This is one solution to the problem of the weight of the plates, but others, looking at the same question, conclude that the traditional six-inch stack of plates is certainly possible if the plates were not solid gold but rather an alloy. For instance, had the plates been made of a copper-gold alloy, a six-inch stack would not only have been much lighter than 120 pounds, but the individual plates would also have been much easier to etch.3 Given these two possible explanations, one wonders why readers would accept Ainsworth’s more complicated theory over the simpler explanation (which also happens to correspond with the traditional description of the plates).
Because of the growth of research on Book of Mormon topics in recent years, the author should probably not be faulted too much for not addressing every alternative theory or explanation. But since Ainsworth’s interpretations of the geography and of the events of the Book of Mormon are different in many respects from those proposed by other authors, he really should have explained why we should accept his version over theirs.
Alternative theories aside, Ainsworth could have had gone further in buttressing his own theories. For instance, much of his geography is built on the assumption that large segments of Central America either were under water or were swamps during the Book of Mormon times. He bases this assumption on early native names (like “wet or flooded lands,” see p. 66) for the regions in question, the lack of ancient ruins in the supposedly flooded areas, and a fifteenth-century map that shows the northern Yucatan as an island in the Gulf of Mexico. Using this assumption, he creates a geography that fits very well with the evidence presented in the Book of Mormon. But, besides the obvious question of whether one should trust the accuracy of fifteenth-century cartographers, the question arises of what, if any, physical evidence exists to support his assumption about where the water was. It seems likely that such widespread inundation would leave some kind of geological sign that would go a long way toward supporting Ainsworth’s contention. If such evidence exists, though, he does not discuss it.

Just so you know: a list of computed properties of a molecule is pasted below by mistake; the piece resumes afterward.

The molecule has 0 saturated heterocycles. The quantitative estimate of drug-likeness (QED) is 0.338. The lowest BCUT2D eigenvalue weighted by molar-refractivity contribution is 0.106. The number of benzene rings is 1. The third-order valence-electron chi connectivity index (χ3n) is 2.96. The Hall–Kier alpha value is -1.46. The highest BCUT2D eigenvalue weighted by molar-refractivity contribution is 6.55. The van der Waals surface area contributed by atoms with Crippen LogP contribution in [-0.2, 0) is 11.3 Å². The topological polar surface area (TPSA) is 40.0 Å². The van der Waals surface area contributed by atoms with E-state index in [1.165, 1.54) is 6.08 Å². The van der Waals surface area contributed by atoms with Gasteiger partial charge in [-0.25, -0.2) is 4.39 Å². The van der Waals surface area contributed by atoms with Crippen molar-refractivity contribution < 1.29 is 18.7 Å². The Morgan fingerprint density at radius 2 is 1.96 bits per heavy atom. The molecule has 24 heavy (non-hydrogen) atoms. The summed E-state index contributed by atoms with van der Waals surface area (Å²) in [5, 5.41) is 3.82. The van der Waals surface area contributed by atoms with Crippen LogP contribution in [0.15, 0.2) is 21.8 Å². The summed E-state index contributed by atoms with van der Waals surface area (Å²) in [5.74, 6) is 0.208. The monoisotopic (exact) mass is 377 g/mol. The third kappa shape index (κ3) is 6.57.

Consider also his argument that the Jaredites were commanded to build a barge to carry fish to the New World because the lakes and streams of the promised lands needed to be restocked after the devastation of the flood. Since the scriptural evidence on this is slim, Ainsworth could have strengthened his bit of speculation by answering such questions as (1) Do major floods kill freshwater fish, including eggs that may have been laid before the flood? And if they do in some cases, do we have reason to believe that they would have in the case of Noah’s flood? (2) Is there a zoological relationship between the freshwater fish of Central America and those of the Near East (or Europe, if one assumes that the Jaredites came this route)? (3) If the Jaredites were commanded to carry fish to repopulate the rivers and lakes of the New World, were they also given the responsibility of repopulating the forests of Central America with animal life and, if so, is there a zoological relationship between the animals of the Old World and those of the New?
Ainsworth has certainly given much thought to his subject, and his enthusiasm is infectious. His accounts of travel and exploration are quite entertaining. Added to this are plenty of maps to illustrate his arguments as well as many colorful photographs of the areas in question. Whether or not this book becomes a “classic,” as its dust jacket claims, it does provide considerable food for thought in a very accessible way.
1. For further discussion of this possibility, see John A. Tvedtnes, “Book of Mormon Tribal Affiliation and Military Castes,” in Warfare in the Book of Mormon, ed. Stephen D. Ricks and William J. Hamblin (Salt Lake City: Deseret Book and FARMS, 1992), 317-19.
2. Alma 43:17 informs us that Moroni was twenty-five years old when he was appointed commander of the Nephite armies. The editors estimate that this event took place in 74 B.C. Moroni later turned command over to his son Moronihah around 57 B.C. (Alma 62:43), or seventeen years later, which would make Moronihah no older than his midtwenties, and possibly younger, when he came to command.